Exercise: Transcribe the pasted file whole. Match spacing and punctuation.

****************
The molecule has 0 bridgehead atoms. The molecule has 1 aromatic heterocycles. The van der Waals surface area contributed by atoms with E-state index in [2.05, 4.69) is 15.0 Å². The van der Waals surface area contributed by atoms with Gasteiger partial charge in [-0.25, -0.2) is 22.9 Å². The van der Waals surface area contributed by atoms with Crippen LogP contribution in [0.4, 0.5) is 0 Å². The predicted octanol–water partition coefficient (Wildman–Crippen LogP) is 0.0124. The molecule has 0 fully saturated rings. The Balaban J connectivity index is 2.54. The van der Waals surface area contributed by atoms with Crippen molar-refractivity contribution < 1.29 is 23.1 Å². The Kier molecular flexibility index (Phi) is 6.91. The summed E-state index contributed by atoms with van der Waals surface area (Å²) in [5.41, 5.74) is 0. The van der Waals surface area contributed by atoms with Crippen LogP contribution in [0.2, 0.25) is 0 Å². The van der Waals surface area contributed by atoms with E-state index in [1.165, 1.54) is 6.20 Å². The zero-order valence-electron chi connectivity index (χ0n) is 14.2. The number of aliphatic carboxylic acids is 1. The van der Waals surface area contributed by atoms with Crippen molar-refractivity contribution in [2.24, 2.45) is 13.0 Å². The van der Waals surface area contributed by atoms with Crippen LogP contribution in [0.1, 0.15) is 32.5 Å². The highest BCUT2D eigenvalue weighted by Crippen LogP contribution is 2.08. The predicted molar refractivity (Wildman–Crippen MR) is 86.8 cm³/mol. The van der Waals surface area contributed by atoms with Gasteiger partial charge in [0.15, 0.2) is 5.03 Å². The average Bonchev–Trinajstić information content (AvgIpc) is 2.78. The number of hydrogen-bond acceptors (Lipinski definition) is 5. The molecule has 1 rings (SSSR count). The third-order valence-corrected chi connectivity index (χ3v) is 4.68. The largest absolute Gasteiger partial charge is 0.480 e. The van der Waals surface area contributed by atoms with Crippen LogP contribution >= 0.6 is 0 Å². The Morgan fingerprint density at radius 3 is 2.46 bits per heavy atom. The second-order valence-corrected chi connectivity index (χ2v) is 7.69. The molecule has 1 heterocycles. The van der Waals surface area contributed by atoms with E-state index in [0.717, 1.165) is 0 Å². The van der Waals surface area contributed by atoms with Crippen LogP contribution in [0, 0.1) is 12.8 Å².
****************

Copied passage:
The molecule has 0 bridgehead atoms. The molecule has 1 aromatic heterocycles. The van der Waals surface area contributed by atoms with E-state index in [2.05, 4.69) is 15.0 Å². The van der Waals surface area contributed by atoms with Gasteiger partial charge in [-0.25, -0.2) is 22.9 Å². The van der Waals surface area contributed by atoms with Crippen LogP contribution in [0.4, 0.5) is 0 Å². The predicted octanol–water partition coefficient (Wildman–Crippen LogP) is 0.0124. The molecule has 0 fully saturated rings. The Balaban J connectivity index is 2.54. The van der Waals surface area contributed by atoms with Crippen molar-refractivity contribution < 1.29 is 23.1 Å². The Kier molecular flexibility index (Phi) is 6.91. The summed E-state index contributed by atoms with van der Waals surface area (Å²) in [5.41, 5.74) is 0. The van der Waals surface area contributed by atoms with Crippen LogP contribution in [0.2, 0.25) is 0 Å². The van der Waals surface area contributed by atoms with E-state index in [1.165, 1.54) is 6.20 Å². The zero-order valence-electron chi connectivity index (χ0n) is 14.2. The number of aliphatic carboxylic acids is 1. The van der Waals surface area contributed by atoms with Crippen molar-refractivity contribution in [2.24, 2.45) is 13.0 Å². The van der Waals surface area contributed by atoms with Crippen LogP contribution in [0.1, 0.15) is 32.5 Å². The highest BCUT2D eigenvalue weighted by Crippen LogP contribution is 2.08. The predicted molar refractivity (Wildman–Crippen MR) is 86.8 cm³/mol. The van der Waals surface area contributed by atoms with Gasteiger partial charge in [0.15, 0.2) is 5.03 Å². The average Bonchev–Trinajstić information content (AvgIpc) is 2.78. The number of hydrogen-bond acceptors (Lipinski definition) is 5. The molecule has 1 rings (SSSR count). The third-order valence-corrected chi connectivity index (χ3v) is 4.68. The largest absolute Gasteiger partial charge is 0.480 e. The van der Waals surface area contributed by atoms with Crippen LogP contribution >= 0.6 is 0 Å². The Morgan fingerprint density at radius 3 is 2.46 bits per heavy atom. The second-order valence-corrected chi connectivity index (χ2v) is 7.69. The molecule has 1 heterocycles. The van der Waals surface area contributed by atoms with E-state index in [0.717, 1.165) is 0 Å². The van der Waals surface area contributed by atoms with Crippen LogP contribution in [0, 0.1) is 12.8 Å².